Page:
Because of its characteristics discussed above (network, democracy, consensus), it becomes problematic to pose the question of "what does this movement want?" from outside it. What in practice this movement has shown it wants is horizontality and participatory democracy. Precisely for this reason, asking the question from inside the movement is a practical and relational thing to do, part of the process of defining norms and sociality. The question of "what do we do next?", or "how do we deal with this or that problem?", cannot be addressed purely instrumentally, through an economistic mindset that looks for the "most efficient ways" to reach "goals" and "objectives". Without wanting to idealise the practices of this movement, its network-form - built upon decades of struggles by a variety of subjects that have reclaimed respect, dignity and autonomy - is forcing its participants to blur the distinction between means and objectives. There is, in other words, a growing sense that this movement is turning into a community: or, better, into a network of communities. The movement of the movements, or the network of the networks, as this movement has been dubbed, could also be named the community of the communities. Indeed, only by understanding this movement as a community of those who fight for a better world can we properly frame the challenges before us.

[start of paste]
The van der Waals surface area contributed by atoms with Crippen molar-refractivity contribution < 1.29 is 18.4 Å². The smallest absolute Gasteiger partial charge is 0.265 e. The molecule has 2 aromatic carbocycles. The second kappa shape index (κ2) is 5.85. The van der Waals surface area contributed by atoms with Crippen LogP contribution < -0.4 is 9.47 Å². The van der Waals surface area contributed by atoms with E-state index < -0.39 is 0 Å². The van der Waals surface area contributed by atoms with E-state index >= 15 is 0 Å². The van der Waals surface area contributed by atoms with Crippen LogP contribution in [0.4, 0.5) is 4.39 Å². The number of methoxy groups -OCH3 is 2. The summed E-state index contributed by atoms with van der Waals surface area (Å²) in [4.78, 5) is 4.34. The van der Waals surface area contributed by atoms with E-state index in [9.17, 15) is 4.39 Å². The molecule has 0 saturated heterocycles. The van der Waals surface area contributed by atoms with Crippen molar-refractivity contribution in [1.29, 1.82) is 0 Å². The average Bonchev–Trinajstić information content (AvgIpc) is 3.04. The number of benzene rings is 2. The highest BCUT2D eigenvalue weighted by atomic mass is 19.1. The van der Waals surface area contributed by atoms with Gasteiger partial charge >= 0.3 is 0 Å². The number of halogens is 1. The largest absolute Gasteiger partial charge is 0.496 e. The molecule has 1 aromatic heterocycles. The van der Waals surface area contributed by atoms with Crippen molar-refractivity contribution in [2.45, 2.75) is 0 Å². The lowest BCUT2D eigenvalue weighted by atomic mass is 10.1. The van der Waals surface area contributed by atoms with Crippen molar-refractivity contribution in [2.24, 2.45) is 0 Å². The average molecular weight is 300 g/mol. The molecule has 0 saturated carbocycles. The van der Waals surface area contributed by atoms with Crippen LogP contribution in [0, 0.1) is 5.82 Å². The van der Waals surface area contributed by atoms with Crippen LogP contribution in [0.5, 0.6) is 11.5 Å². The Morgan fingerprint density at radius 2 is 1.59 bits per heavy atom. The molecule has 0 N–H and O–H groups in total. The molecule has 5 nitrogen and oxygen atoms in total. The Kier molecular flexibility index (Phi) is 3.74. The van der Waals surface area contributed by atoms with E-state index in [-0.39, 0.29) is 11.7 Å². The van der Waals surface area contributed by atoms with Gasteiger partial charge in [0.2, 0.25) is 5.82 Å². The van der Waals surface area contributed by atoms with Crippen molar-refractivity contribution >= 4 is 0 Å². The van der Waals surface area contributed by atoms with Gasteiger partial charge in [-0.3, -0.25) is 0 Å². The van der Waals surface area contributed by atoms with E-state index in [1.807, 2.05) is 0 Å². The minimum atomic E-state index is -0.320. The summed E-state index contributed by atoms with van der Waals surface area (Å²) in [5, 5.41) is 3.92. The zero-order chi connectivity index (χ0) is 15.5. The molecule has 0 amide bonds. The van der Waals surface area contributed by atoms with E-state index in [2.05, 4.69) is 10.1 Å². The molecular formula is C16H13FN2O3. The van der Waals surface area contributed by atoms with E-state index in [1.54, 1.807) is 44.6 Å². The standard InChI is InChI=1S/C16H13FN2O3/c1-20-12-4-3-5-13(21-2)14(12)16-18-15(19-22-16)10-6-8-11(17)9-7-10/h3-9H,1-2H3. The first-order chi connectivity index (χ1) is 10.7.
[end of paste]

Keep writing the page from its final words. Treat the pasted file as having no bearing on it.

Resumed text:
One of the challenges facing our movement is the danger of criminalisation. Criminalisation occurs when the heterogeneous practices of a movement are turned into a homogeneous mass of "criminal" behaviour, when its aspirations and dreams are turned into criminal plans, its living diversity into an amorphous blob. This is not a question of whether or not the movement undertakes illegal actions. The criminalisation of a movement has little to do with breaking the law. Breaking the law may well be "legitimate", as the civil disobedience tradition reminds us, or when it is an open mass practice. Criminalisation occurs when a wall is successfully built between the movement and the rest of society. Criminalisation occurs when fear and confusion become so pervasive that women and men who were about to join the convivial breeze of a new world go back to their rooms, their flats, their houses, their huts, their holes, and shut the doors for the next twenty years. Criminalisation occurs when repression is successfully deployed in order to prevent the movement turning into society, to prevent its aspirations polluting everyoneís dreams and actions. In this respect, there is no doubt that sooner or later, in one form or another, there will be attempts to criminalise the movement.